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  • Horse in York County Tests Positive for West Nile Virus (WNV)

    The Maine Department of Agriculture, Conservation and Forestry (Maine DACF) announced today that a horse showing neurological signs last week in York County tested positive for West Nile Virus (WNV).

    The horse is currently undergoing supportive veterinary care and does not pose a threat of infection to any other animals or humans. The horse was unvaccinated against the disease.

    WNV is a virus that is transmitted through the bite of an infected mosquito. One pool of mosquitoes has tested positive for WNV in York County this year. This is the first confirmed case of WNV in horses in Maine on record. WNV has been diagnosed in horses this year in nearby states such as New York.

    “WNV and Eastern Equine Encephalitis (EEE), which are carried by mosquitoes, are viral diseases that cause similar signs, and are often fatal in unvaccinated horses. Both viruses can affect human beings if they are bitten by mosquitoes that carry the viruses,” said Dr. Michele Walsh, Maine state veterinarian. “People cannot acquire WNV or EEE infection from sick animals, only from the bite of an infected mosquito.”

    The Maine Center for Disease Control and Prevention (Maine CDC) and Maine DACF suggest Mainers take the following steps to protect themselves and their animals from EEE and WNV:

    • Wear long sleeves and long pants
    • Use an EPA approved repellent on skin and clothes
    • Take extra precautions at dusk and dawn
    • Use screens on your windows and doors
    • Drain artificial sources of standing water where you and your animals live, work, and play
    • Vaccinate horses against WNV and EEE

    Both WNV and EEE viruses are carried by mosquitoes, which pick them up from infected wild birds.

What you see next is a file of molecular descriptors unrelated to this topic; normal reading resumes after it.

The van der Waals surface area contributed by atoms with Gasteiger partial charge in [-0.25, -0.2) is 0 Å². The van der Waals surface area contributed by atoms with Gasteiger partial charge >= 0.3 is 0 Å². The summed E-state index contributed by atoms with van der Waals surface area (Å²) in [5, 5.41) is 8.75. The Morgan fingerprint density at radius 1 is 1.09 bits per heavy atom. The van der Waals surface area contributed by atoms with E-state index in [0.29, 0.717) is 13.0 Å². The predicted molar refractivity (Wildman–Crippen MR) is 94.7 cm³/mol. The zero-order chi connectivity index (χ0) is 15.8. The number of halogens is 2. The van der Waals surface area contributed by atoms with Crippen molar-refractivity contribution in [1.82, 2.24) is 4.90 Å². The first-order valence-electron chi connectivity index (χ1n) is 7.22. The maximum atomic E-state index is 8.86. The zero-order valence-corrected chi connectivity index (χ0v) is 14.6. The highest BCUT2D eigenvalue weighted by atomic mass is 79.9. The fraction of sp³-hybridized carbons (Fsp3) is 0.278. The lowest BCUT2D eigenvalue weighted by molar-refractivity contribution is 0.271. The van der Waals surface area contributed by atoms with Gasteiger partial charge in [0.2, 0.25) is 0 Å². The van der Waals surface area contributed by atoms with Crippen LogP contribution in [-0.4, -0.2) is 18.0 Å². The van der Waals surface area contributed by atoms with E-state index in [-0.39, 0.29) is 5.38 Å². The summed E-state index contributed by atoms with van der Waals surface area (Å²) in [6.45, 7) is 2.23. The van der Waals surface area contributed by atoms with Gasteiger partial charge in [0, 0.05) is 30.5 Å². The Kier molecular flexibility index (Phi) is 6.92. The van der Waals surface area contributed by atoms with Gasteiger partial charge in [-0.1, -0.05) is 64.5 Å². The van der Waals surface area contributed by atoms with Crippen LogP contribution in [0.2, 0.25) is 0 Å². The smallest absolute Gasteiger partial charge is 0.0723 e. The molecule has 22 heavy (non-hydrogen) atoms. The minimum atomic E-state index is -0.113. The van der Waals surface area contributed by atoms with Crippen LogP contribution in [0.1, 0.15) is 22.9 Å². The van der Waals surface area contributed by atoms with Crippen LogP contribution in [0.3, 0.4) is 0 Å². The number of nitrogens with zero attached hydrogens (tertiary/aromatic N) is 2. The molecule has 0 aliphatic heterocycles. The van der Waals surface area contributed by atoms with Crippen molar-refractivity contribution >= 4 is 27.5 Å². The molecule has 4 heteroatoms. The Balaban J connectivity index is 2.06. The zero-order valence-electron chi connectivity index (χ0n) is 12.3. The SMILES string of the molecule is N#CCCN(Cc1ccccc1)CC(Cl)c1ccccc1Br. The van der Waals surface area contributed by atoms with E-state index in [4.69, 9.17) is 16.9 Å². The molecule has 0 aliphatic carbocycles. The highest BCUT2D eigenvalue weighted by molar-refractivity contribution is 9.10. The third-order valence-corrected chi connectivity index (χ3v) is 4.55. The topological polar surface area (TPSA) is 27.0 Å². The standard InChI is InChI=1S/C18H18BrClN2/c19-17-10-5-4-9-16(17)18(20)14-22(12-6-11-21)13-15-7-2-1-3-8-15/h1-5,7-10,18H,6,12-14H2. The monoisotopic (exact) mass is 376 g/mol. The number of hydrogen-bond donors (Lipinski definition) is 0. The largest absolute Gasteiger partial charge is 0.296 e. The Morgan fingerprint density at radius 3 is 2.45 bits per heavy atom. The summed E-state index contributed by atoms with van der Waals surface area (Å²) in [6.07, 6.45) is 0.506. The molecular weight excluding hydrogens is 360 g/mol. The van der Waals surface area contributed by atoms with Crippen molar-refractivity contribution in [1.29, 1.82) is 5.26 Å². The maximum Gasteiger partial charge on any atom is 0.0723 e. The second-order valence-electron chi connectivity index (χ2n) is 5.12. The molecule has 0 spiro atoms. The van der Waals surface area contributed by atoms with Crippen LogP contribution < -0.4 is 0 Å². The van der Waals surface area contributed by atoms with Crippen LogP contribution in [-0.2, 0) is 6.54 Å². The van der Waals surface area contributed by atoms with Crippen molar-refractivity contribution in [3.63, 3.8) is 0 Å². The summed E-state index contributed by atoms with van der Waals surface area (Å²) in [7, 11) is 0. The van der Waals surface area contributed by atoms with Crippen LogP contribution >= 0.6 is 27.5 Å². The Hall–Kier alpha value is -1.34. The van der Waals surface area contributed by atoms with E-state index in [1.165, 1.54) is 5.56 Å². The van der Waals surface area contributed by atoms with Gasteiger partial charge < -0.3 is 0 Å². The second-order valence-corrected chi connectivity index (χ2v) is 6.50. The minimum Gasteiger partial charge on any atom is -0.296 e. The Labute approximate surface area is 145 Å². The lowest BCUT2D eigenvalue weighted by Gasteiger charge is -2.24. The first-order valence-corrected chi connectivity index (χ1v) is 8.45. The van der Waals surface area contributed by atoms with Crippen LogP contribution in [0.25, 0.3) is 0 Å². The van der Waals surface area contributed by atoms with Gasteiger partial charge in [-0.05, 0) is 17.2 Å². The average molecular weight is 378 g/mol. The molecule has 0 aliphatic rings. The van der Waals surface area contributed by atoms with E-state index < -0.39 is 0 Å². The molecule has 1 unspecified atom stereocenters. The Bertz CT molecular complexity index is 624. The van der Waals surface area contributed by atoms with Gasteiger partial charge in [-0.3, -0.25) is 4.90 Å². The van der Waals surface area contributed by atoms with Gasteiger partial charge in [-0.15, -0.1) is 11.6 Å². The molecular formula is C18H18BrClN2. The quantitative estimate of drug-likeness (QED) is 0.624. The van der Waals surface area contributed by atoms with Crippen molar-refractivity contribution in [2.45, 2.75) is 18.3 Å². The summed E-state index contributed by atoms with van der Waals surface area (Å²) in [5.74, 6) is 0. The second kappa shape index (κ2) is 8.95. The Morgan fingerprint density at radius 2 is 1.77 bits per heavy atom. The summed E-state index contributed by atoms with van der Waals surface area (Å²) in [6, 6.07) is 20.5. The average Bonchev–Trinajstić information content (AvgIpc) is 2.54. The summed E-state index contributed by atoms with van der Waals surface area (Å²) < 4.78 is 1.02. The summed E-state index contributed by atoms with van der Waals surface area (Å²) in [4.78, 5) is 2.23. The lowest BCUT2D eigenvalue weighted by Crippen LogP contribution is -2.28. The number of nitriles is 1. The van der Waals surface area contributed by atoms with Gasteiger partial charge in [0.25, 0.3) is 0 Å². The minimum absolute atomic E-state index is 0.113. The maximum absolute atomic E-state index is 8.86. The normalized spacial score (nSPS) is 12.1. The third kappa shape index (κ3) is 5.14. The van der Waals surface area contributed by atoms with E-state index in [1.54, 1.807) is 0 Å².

The viruses replicate in birds, which act as natural reservoirs for the diseases. Signs of the diseases in horses may include: stumbling or poor balance, unusual behavior and lethargy. Other symptoms include head pressing, circling, tremors, seizures and eventual coma.

    “WNV and EEE are preventable in horses through vaccination,” Walsh advised. “If more than six months has elapsed since a horse has been vaccinated, a booster vaccination may be needed.”

    While EEE has not been detected in Maine so far in 2018, it has been detected here in recent years, and has been detected in neighboring states and provinces this year. Horse owners should contact their own veterinarians to decide if booster shots are needed. Revaccination is recommended if more than six months have passed since the last vaccination when exposure to infected mosquitoes is likely. Vaccinating horses regularly is the best way to protect them against these dangerous diseases, and is safe, effective and essential.

    “This WNV activity in mosquitoes and horses should serve as a reminder to the public that humans are at risk from this disease as well, and should take the appropriate steps to protect themselves,” said Dr. Siiri Bennett, State Epidemiologist for the Maine CDC.

    Although many persons infected with WNV have no apparent illness, those who develop symptoms do so usually three to 10 days after the bite of an infected mosquito. One in five people infected develop a fever with symptoms such as headache, body aches, joint pains, vomiting, diarrhea or rash, and most recover completely.

    Less than 1% of people develop a serious neurologic illness such as encephalitis or meningitis, and approximately 10% of those may die. Maine’s Health and Environmental Testing Laboratory performs arboviral testing for mosquitoes, large animals and humans. Submission information can be found at www.mainepublichealth.gov/lab.